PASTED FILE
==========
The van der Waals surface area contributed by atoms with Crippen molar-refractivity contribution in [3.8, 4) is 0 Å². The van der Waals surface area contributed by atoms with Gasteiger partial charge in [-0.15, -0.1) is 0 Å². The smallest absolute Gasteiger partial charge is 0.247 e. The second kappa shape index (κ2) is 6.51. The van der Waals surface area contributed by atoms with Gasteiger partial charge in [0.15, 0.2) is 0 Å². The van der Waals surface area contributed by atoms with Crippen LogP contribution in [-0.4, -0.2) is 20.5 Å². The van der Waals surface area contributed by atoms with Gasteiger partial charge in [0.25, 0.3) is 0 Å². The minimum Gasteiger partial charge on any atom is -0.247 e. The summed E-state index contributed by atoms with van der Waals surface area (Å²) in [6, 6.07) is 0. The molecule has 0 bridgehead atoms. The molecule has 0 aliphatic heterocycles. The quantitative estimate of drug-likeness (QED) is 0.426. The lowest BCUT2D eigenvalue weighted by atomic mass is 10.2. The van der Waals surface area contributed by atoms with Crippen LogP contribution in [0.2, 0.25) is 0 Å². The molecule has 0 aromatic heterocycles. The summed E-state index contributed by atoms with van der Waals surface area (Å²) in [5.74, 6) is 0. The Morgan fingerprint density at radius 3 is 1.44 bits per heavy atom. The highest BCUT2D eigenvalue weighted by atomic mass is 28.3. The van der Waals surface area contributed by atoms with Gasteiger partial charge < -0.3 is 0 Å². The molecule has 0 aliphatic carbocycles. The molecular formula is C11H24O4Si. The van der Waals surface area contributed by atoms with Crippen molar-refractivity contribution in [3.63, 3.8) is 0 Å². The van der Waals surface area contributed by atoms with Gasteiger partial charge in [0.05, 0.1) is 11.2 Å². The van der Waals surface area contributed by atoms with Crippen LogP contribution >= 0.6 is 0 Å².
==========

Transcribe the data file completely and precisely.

The van der Waals surface area contributed by atoms with Crippen molar-refractivity contribution in [3.8, 4) is 0 Å². The van der Waals surface area contributed by atoms with Gasteiger partial charge in [-0.15, -0.1) is 0 Å². The smallest absolute Gasteiger partial charge is 0.247 e. The second kappa shape index (κ2) is 6.51. The van der Waals surface area contributed by atoms with Gasteiger partial charge in [0.15, 0.2) is 0 Å². The van der Waals surface area contributed by atoms with Crippen LogP contribution in [-0.4, -0.2) is 20.5 Å². The van der Waals surface area contributed by atoms with Gasteiger partial charge in [0.25, 0.3) is 0 Å². The minimum Gasteiger partial charge on any atom is -0.247 e. The summed E-state index contributed by atoms with van der Waals surface area (Å²) in [6, 6.07) is 0. The molecule has 0 bridgehead atoms. The molecule has 0 aliphatic heterocycles. The quantitative estimate of drug-likeness (QED) is 0.426. The lowest BCUT2D eigenvalue weighted by atomic mass is 10.2. The van der Waals surface area contributed by atoms with Crippen LogP contribution in [0.2, 0.25) is 0 Å². The molecule has 0 aromatic heterocycles. The summed E-state index contributed by atoms with van der Waals surface area (Å²) in [5.74, 6) is 0. The Morgan fingerprint density at radius 3 is 1.44 bits per heavy atom. The highest BCUT2D eigenvalue weighted by atomic mass is 28.3. The van der Waals surface area contributed by atoms with Gasteiger partial charge < -0.3 is 0 Å². The molecule has 0 aliphatic carbocycles. The molecular formula is C11H24O4Si. The van der Waals surface area contributed by atoms with Crippen molar-refractivity contribution in [3.63, 3.8) is 0 Å². The van der Waals surface area contributed by atoms with Gasteiger partial charge in [0.05, 0.1) is 11.2 Å². The van der Waals surface area contributed by atoms with Crippen LogP contribution >= 0.6 is 0 Å².